The pedestrian said he was already a Save the Children sponsor and had been for years, whereupon, Wyman says, she uttered a spontaneous "Wow!"
Judging from Kustelski's reaction, she might as well have accused the donor of fornicating with defenseless farm animals. "Mark said, 'I told you not to say anything; I don't want to have to be competing for people's attention,'" Wyman recalls.
He later reprimanded her for displaying her Save the Children binder improperly and for facing north instead of west, as he'd instructed. And then there was the way Wyman flagged down pedestrians. "At some point he came over to me and said, 'The next time you wave like that, I'm going to fire you on the spot,'" she recounts.
After about five hours of pitching, the pair had recruited precisely zero new sponsors for Save the Children, an outcome Wyman chalks up to weather and location as much as bum luck and ineptitude.
"It was an idiotic plan, because people don't want to stop on their lunch hour, and it was excruciatingly cold," she says. "There are much better places to canvass."
Wyman quit at shift's end. She says she has yet to receive her check for $35 (the minimum daily wage for canvassers who fail to sign up any sponsors).
Kustelski was on an out-of-town recruiting trip and wasn't available to comment for this story. His supervisor, James Manuel, pins the blame squarely on Wyman.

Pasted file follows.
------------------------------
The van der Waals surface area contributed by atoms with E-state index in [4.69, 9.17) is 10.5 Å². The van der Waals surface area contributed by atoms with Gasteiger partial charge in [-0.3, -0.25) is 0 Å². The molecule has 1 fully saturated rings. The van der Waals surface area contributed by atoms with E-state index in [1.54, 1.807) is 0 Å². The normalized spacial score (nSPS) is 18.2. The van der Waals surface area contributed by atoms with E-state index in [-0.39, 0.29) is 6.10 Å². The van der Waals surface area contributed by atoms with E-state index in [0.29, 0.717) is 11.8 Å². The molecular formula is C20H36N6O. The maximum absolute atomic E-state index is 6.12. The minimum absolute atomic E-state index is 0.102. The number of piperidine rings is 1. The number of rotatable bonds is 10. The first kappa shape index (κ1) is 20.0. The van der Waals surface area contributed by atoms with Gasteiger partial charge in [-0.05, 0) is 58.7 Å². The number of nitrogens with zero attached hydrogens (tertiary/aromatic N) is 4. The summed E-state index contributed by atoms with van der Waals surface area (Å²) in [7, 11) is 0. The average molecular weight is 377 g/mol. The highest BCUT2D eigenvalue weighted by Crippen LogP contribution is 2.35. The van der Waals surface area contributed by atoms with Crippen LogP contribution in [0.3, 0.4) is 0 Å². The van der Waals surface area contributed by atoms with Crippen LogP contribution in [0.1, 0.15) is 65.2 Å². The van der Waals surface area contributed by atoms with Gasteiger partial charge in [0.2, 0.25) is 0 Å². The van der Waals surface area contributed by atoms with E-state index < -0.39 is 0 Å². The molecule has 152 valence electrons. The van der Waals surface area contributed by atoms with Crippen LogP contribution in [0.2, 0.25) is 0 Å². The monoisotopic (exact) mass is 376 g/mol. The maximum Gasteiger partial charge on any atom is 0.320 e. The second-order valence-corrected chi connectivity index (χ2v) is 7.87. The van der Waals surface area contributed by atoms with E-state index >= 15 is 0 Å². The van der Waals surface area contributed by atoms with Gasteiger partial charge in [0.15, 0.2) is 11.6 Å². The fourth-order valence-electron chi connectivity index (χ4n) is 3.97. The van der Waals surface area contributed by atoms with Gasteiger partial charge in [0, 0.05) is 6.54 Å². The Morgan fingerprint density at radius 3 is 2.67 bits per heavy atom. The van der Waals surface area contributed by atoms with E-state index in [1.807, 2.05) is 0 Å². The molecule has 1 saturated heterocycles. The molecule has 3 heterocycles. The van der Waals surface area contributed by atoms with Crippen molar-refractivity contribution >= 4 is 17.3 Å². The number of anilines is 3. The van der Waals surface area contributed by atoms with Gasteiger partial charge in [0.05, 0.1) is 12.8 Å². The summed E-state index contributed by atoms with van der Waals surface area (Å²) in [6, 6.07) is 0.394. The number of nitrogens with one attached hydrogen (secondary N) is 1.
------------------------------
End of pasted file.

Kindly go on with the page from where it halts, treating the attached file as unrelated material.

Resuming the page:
"She didn't come in with the right attitude and left with an even worse attitude," says Manuel, who runs FFPIR's St. Louis office. "Folks who are just looking for a paycheck aren't going to succeed."
Founded in 1982 in Boston, the Fund for Public Interest Research and its field offices can best be described as grassroots operations-for-hire that farm themselves out to like-minded charitable behemoths with the means to outsource street-level duties. The fund's clients include the Sierra Club, Greenpeace and the Human Rights Campaign. Most canvassers are either in college or have recently graduated.
"The heart of my job is to raise money from citizen outreach," says James Manuel. "But an even greater part of it is developing activists."
George Washington University law student John Castiglione doesn't buy that rap. A former canvassing director, Castiglione left the organization's D.C. office after six months with such a bitter taste in his mouth that he has devoted a Web site to what he perceives are the fund's deficiencies (www.angelfire.com/indie/fundislying/FundIsLying.html).